From the Newsletter: Philosophical Provocation
Daniel C. Dennett WF ’63 H on mind
What is this mind that senses and sorts, learns and creates, thinks and therefore is certain that it is? Despite centuries of speculation, religious belief, and philosophical consideration, one thing is certain, says Daniel Dennett WF ’63 H: “Everybody’s an expert,” but most of us have no idea of what our minds really do.
“People are calmly prepared to be instructed about the chemical properties of calcium or the microbiological details of cancer,” Dr. Dennett writes in his latest book, From Bacteria to Bach and Back: The Evolution of Minds, “but they think they have a particular personal authority about the nature of their own conscious experiences that can trump any hypothesis they find unacceptable.”
Dr. Dennett is co-director of the Center for Cognitive Studies and the Austin B. Fletcher Professor of Philosophy at Tufts University. Over the past five decades, he has become one of the world’s best-known proponents of a physicalist view of consciousness—the contention that what we refer to as consciousness emerges strictly from biological and physiological processes. A leading contemporary thinker on the role of biology and evolution in cognition, free will, and religious belief, he is one of the “Four Horsemen”—along with Richard Dawkins, Sam Harris, and Christopher Hitchens—whose criticism of religious belief ignited widespread debate in 2007.
In the philosophy of mind, the physicalist stance typically opposes Descartes’ classic dualism of a metaphysical mind housed inside a material body—“the ghost in the machine,” in the famous phrase of Dr. Dennett’s mentor Gilbert Ryle. In his multiple drafts model of consciousness, Dr. Dennett famously argues, instead, that consciousness comprises many ongoing mental events and processes which influence each other but have no central author/editor.
Drawn to mathematics and logic early as an undergraduate at Wesleyan University, Dr. Dennett soon transferred to Harvard to work with the renowned naturalist philosopher W.V.O. Quine, whose Word and Object he sought to refute in his senior honors thesis. On the day he was to defend the thesis, Dr. Dennett wrote in Philosophy Now in 2008, “Quine showed up with maybe half a dozen single-spaced pages of comments. I knew at that moment that I was going to be a philosopher.”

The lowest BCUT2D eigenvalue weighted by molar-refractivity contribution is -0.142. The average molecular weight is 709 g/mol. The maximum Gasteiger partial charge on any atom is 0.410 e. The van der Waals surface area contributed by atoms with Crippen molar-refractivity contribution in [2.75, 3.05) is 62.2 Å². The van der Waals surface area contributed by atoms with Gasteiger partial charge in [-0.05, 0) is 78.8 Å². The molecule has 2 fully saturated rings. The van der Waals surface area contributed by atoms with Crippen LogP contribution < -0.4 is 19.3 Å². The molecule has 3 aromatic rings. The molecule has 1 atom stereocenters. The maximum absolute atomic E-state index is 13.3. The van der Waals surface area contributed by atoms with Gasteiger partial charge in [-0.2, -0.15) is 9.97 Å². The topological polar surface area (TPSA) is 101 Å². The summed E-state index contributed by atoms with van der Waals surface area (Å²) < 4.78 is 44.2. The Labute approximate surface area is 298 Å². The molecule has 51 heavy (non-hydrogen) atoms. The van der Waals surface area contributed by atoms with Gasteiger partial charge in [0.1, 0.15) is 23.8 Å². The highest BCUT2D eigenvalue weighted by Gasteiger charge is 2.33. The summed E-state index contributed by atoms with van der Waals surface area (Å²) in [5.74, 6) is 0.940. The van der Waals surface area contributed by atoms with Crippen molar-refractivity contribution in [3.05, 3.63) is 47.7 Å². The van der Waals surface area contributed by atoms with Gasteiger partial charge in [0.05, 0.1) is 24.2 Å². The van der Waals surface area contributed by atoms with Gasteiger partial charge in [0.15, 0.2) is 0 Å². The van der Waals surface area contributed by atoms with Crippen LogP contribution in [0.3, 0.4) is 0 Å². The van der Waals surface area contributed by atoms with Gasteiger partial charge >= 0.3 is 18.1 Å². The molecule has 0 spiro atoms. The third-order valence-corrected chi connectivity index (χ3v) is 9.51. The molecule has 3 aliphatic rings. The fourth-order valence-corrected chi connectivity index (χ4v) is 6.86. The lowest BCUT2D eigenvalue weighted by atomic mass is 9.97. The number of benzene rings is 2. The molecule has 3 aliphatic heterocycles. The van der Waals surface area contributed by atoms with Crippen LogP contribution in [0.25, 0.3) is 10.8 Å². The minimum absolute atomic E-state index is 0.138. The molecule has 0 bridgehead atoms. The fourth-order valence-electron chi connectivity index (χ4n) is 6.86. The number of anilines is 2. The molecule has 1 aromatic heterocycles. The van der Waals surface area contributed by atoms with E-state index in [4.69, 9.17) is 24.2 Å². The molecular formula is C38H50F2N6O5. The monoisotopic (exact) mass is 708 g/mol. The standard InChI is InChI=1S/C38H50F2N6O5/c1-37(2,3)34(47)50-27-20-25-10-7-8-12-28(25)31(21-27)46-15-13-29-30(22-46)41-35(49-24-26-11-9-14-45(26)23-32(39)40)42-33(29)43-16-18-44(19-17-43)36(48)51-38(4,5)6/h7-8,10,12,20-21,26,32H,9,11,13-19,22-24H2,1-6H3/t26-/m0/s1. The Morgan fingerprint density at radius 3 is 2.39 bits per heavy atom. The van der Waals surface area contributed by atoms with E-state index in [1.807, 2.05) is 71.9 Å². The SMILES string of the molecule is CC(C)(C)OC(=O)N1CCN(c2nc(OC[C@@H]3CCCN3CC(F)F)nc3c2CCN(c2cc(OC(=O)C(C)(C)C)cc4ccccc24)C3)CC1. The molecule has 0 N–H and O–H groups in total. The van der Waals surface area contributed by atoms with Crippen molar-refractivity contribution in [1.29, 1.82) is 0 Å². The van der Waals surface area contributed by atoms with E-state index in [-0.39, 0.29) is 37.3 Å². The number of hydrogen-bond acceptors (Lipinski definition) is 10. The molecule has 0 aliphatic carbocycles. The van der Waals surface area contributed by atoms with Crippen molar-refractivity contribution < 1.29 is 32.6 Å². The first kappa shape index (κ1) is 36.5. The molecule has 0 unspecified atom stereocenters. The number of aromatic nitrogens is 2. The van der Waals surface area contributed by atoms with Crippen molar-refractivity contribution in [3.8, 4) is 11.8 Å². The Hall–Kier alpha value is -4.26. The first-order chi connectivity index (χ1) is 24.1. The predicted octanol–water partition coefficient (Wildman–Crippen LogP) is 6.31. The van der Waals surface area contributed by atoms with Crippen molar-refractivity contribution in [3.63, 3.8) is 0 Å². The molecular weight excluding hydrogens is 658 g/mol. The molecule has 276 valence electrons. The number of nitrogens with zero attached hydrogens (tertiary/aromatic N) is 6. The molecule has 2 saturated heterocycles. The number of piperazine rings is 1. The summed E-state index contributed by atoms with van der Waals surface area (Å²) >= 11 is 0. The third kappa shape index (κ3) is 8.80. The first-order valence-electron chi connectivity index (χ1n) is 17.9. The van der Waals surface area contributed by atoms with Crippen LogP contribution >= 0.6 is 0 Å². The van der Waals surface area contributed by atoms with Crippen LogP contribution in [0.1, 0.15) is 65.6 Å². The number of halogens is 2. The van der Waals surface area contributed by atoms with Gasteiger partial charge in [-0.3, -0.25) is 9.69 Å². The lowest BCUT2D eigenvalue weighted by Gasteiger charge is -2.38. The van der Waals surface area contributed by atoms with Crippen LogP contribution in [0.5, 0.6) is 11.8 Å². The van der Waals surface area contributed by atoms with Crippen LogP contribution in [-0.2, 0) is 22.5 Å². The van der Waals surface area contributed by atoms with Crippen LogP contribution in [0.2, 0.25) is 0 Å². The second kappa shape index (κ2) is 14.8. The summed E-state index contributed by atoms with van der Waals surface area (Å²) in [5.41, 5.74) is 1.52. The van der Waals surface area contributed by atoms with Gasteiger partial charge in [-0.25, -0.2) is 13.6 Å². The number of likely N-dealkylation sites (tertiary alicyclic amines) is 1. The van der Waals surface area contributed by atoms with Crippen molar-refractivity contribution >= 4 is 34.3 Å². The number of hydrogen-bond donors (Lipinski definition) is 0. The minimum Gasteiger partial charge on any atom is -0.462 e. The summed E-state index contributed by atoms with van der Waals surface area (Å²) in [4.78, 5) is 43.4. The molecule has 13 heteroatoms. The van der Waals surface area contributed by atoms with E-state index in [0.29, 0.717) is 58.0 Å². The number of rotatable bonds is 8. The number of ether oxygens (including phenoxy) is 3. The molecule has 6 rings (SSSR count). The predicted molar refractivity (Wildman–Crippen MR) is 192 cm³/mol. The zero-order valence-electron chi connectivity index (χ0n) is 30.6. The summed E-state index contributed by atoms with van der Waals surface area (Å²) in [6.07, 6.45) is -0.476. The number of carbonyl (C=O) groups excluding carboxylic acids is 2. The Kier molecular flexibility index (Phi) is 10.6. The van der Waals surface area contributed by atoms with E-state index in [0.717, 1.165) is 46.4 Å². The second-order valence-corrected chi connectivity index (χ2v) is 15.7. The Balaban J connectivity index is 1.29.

During the interview season for the 1963 Woodrow Wilson Fellowships, Dr. Dennett pondered doctoral study at Berkeley or Harvard. Ultimately, however, Ryle’s work drew him to Oxford, and he declined the Woodrow Wilson award to go there.
There, in a meeting of a philosophical society, he wondered aloud how the science of the brain might inform the philosophy of mind. “My suggestion was met with incredulous stares,” Dr. Dennett recalled in 2008—but it also launched his fascination with neuroscience and other scientific disciplines. As his Harvard classmate (and 1958 Woodrow Wilson Fellow) Thomas Nagel notes in a 2017 New York Review of Books account of From Bacteria to Bach and Back, Dr. Dennett has a “gargantuan appetite for scientific knowledge.”
Indeed, across his 18 books, Dr. Dennett’s work has engaged such fields as evolutionary biology, chemistry, computer science, physics, and linguistics, through such volumes as Consciousness Explained, Darwin’s Dangerous Idea, Sweet Dreams: Philosophical Obstacles to a Science of Consciousness, and Breaking the Spell: Religion as a Natural Phenomenon. His eclectic, relatively accessible, even playful style has made several of Dr. Dennett’s books best-sellers; Darwin’s Dangerous Idea was also a finalist for a National Book Award and the Pulitzer Prize.
In From Bacteria to Bach and Back, Dr. Dennett paints expressions of human creativity as their own “intelligent design,” emerging naturally from the many “twigs on the Tree of Life” that have preceded them. All the necessary biological and cultural preconditions, he argues, have yielded such geniuses as Bach, Gaudí, and Alan Turing.
So is a central intelligence, he asks, a necessary precondition for learning and creativity? And what happens when the artifacts we create, like artificial intelligences, develop seeming sophistication? “The real danger, I think, is not that machines more intelligent than we are will usurp our role as captains of our destinies,” he writes, “but that we will over-estimate the comprehension of our latest thinking tools, prematurely ceding authority to them far beyond their competence.”
It is the latest provocative question from one of contemporary philosophy’s great provocateurs—a role Dr. Dennett seems to enjoy.
This story appeared in the fall/winter 2017 issue of Fellowship, the newsletter of the Woodrow Wilson Foundation. To see the full newsletter, click here.